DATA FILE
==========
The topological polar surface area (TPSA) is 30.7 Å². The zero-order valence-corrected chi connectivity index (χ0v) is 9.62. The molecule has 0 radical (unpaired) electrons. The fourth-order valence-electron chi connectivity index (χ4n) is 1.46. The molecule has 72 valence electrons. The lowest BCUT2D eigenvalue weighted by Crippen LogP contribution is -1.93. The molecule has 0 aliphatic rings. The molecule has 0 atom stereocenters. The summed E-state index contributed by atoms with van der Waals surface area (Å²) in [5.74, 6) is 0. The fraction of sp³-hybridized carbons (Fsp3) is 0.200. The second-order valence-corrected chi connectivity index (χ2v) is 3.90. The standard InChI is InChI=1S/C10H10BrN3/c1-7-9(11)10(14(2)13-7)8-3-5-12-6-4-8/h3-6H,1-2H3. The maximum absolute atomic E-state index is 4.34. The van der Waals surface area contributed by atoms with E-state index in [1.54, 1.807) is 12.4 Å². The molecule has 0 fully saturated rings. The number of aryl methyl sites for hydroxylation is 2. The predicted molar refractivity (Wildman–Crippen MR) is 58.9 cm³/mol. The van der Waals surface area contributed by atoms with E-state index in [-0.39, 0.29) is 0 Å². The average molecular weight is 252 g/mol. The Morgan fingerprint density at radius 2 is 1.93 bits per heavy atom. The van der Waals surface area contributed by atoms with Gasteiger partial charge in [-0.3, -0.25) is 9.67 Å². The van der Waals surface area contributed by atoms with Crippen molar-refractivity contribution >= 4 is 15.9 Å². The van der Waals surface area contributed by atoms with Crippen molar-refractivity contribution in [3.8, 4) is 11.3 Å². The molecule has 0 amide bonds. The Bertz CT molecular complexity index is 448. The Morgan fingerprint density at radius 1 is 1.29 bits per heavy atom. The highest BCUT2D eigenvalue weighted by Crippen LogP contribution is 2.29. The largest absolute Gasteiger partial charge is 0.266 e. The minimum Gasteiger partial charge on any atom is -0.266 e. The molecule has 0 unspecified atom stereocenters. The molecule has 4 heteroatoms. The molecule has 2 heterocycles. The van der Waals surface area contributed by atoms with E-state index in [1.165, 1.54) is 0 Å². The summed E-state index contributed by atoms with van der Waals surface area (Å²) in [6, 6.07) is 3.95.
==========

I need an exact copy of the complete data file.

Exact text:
The topological polar surface area (TPSA) is 30.7 Å². The zero-order valence-corrected chi connectivity index (χ0v) is 9.62. The molecule has 0 radical (unpaired) electrons. The fourth-order valence-electron chi connectivity index (χ4n) is 1.46. The molecule has 72 valence electrons. The lowest BCUT2D eigenvalue weighted by Crippen LogP contribution is -1.93. The molecule has 0 aliphatic rings. The molecule has 0 atom stereocenters. The summed E-state index contributed by atoms with van der Waals surface area (Å²) in [5.74, 6) is 0. The fraction of sp³-hybridized carbons (Fsp3) is 0.200. The second-order valence-corrected chi connectivity index (χ2v) is 3.90. The standard InChI is InChI=1S/C10H10BrN3/c1-7-9(11)10(14(2)13-7)8-3-5-12-6-4-8/h3-6H,1-2H3. The maximum absolute atomic E-state index is 4.34. The van der Waals surface area contributed by atoms with E-state index in [1.54, 1.807) is 12.4 Å². The molecule has 0 fully saturated rings. The number of aryl methyl sites for hydroxylation is 2. The predicted molar refractivity (Wildman–Crippen MR) is 58.9 cm³/mol. The van der Waals surface area contributed by atoms with E-state index in [-0.39, 0.29) is 0 Å². The average molecular weight is 252 g/mol. The Morgan fingerprint density at radius 2 is 1.93 bits per heavy atom. The van der Waals surface area contributed by atoms with Gasteiger partial charge in [-0.3, -0.25) is 9.67 Å². The van der Waals surface area contributed by atoms with Crippen molar-refractivity contribution >= 4 is 15.9 Å². The van der Waals surface area contributed by atoms with Crippen molar-refractivity contribution in [3.8, 4) is 11.3 Å². The molecule has 0 amide bonds. The Bertz CT molecular complexity index is 448. The Morgan fingerprint density at radius 1 is 1.29 bits per heavy atom. The highest BCUT2D eigenvalue weighted by Crippen LogP contribution is 2.29. The largest absolute Gasteiger partial charge is 0.266 e. The minimum Gasteiger partial charge on any atom is -0.266 e. The molecule has 0 unspecified atom stereocenters. The molecule has 4 heteroatoms. The molecule has 2 heterocycles. The van der Waals surface area contributed by atoms with E-state index in [1.165, 1.54) is 0 Å². The summed E-state index contributed by atoms with van der Waals surface area (Å²) in [6, 6.07) is 3.95.